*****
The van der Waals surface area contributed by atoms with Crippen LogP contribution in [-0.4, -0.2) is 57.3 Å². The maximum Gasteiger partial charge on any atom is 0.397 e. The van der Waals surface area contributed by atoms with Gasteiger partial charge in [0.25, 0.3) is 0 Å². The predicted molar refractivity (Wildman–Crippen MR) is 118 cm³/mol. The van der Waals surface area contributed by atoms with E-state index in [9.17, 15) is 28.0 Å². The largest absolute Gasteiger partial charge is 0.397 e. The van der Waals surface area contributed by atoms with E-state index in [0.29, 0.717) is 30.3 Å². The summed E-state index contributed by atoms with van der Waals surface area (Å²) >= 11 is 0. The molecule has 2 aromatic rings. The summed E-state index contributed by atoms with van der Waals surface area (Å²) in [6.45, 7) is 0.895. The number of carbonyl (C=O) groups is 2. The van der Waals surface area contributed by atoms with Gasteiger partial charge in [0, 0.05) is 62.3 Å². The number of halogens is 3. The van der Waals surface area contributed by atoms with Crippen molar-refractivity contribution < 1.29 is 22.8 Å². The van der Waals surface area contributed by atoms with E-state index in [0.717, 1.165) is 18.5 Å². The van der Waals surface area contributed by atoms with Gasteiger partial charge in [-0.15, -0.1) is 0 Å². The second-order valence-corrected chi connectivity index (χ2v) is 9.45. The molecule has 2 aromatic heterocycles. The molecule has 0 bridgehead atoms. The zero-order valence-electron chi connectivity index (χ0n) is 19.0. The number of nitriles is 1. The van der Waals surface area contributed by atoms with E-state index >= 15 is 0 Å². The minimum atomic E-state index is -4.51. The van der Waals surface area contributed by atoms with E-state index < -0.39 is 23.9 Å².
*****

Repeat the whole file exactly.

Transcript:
The van der Waals surface area contributed by atoms with Crippen LogP contribution in [-0.4, -0.2) is 57.3 Å². The maximum Gasteiger partial charge on any atom is 0.397 e. The van der Waals surface area contributed by atoms with Gasteiger partial charge in [0.25, 0.3) is 0 Å². The predicted molar refractivity (Wildman–Crippen MR) is 118 cm³/mol. The van der Waals surface area contributed by atoms with E-state index in [9.17, 15) is 28.0 Å². The largest absolute Gasteiger partial charge is 0.397 e. The van der Waals surface area contributed by atoms with E-state index in [0.29, 0.717) is 30.3 Å². The summed E-state index contributed by atoms with van der Waals surface area (Å²) >= 11 is 0. The molecule has 2 aromatic rings. The summed E-state index contributed by atoms with van der Waals surface area (Å²) in [6.45, 7) is 0.895. The number of carbonyl (C=O) groups is 2. The van der Waals surface area contributed by atoms with Gasteiger partial charge in [0, 0.05) is 62.3 Å². The number of halogens is 3. The van der Waals surface area contributed by atoms with Crippen molar-refractivity contribution < 1.29 is 22.8 Å². The van der Waals surface area contributed by atoms with E-state index in [0.717, 1.165) is 18.5 Å². The van der Waals surface area contributed by atoms with Gasteiger partial charge in [-0.15, -0.1) is 0 Å². The second-order valence-corrected chi connectivity index (χ2v) is 9.45. The molecule has 2 aromatic heterocycles. The molecule has 0 bridgehead atoms. The zero-order valence-electron chi connectivity index (χ0n) is 19.0. The number of nitriles is 1. The van der Waals surface area contributed by atoms with E-state index >= 15 is 0 Å². The minimum atomic E-state index is -4.51. The van der Waals surface area contributed by atoms with E-state index < -0.39 is 23.9 Å².